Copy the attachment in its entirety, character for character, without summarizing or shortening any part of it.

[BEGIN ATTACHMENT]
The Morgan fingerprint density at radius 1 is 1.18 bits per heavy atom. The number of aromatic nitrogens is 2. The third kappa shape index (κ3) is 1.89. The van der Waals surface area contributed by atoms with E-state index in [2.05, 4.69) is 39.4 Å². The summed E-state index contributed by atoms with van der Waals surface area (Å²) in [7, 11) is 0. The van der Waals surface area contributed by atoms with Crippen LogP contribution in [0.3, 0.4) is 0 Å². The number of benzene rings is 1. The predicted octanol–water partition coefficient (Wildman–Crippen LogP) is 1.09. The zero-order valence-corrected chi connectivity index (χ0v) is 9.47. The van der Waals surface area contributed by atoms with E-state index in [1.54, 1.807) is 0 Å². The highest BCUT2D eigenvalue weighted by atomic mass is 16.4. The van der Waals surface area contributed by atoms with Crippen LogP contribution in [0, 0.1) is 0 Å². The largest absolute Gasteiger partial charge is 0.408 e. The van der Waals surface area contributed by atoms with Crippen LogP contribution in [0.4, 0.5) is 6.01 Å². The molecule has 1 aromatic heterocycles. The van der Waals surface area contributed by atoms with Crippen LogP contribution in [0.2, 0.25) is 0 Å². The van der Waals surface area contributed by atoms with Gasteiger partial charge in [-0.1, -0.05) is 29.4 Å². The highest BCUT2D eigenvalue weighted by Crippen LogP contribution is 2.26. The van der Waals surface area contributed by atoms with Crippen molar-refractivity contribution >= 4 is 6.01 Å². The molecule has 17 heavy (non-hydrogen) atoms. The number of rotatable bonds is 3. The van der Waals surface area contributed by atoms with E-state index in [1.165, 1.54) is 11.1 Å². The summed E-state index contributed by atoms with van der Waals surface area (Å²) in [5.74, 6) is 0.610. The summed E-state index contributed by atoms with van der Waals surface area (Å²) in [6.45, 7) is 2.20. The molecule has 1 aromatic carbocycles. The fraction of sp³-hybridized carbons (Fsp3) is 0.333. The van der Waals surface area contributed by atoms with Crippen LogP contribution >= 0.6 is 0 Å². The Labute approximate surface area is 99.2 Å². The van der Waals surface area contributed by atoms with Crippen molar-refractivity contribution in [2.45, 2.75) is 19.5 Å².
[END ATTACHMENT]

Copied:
The Morgan fingerprint density at radius 1 is 1.18 bits per heavy atom. The number of aromatic nitrogens is 2. The third kappa shape index (κ3) is 1.89. The van der Waals surface area contributed by atoms with E-state index in [2.05, 4.69) is 39.4 Å². The summed E-state index contributed by atoms with van der Waals surface area (Å²) in [7, 11) is 0. The van der Waals surface area contributed by atoms with Crippen LogP contribution in [0.3, 0.4) is 0 Å². The number of benzene rings is 1. The predicted octanol–water partition coefficient (Wildman–Crippen LogP) is 1.09. The zero-order valence-corrected chi connectivity index (χ0v) is 9.47. The van der Waals surface area contributed by atoms with E-state index in [1.54, 1.807) is 0 Å². The highest BCUT2D eigenvalue weighted by atomic mass is 16.4. The van der Waals surface area contributed by atoms with Crippen LogP contribution in [0, 0.1) is 0 Å². The largest absolute Gasteiger partial charge is 0.408 e. The van der Waals surface area contributed by atoms with Crippen LogP contribution in [0.4, 0.5) is 6.01 Å². The molecule has 1 aromatic heterocycles. The van der Waals surface area contributed by atoms with Crippen LogP contribution in [0.2, 0.25) is 0 Å². The van der Waals surface area contributed by atoms with Gasteiger partial charge in [-0.1, -0.05) is 29.4 Å². The highest BCUT2D eigenvalue weighted by Crippen LogP contribution is 2.26. The van der Waals surface area contributed by atoms with Crippen molar-refractivity contribution >= 4 is 6.01 Å². The molecule has 17 heavy (non-hydrogen) atoms. The number of rotatable bonds is 3. The van der Waals surface area contributed by atoms with E-state index in [1.165, 1.54) is 11.1 Å². The summed E-state index contributed by atoms with van der Waals surface area (Å²) in [5.74, 6) is 0.610. The summed E-state index contributed by atoms with van der Waals surface area (Å²) in [6.45, 7) is 2.20. The molecule has 1 aromatic carbocycles. The fraction of sp³-hybridized carbons (Fsp3) is 0.333. The van der Waals surface area contributed by atoms with Crippen LogP contribution >= 0.6 is 0 Å². The Labute approximate surface area is 99.2 Å². The van der Waals surface area contributed by atoms with Crippen molar-refractivity contribution in [2.45, 2.75) is 19.5 Å².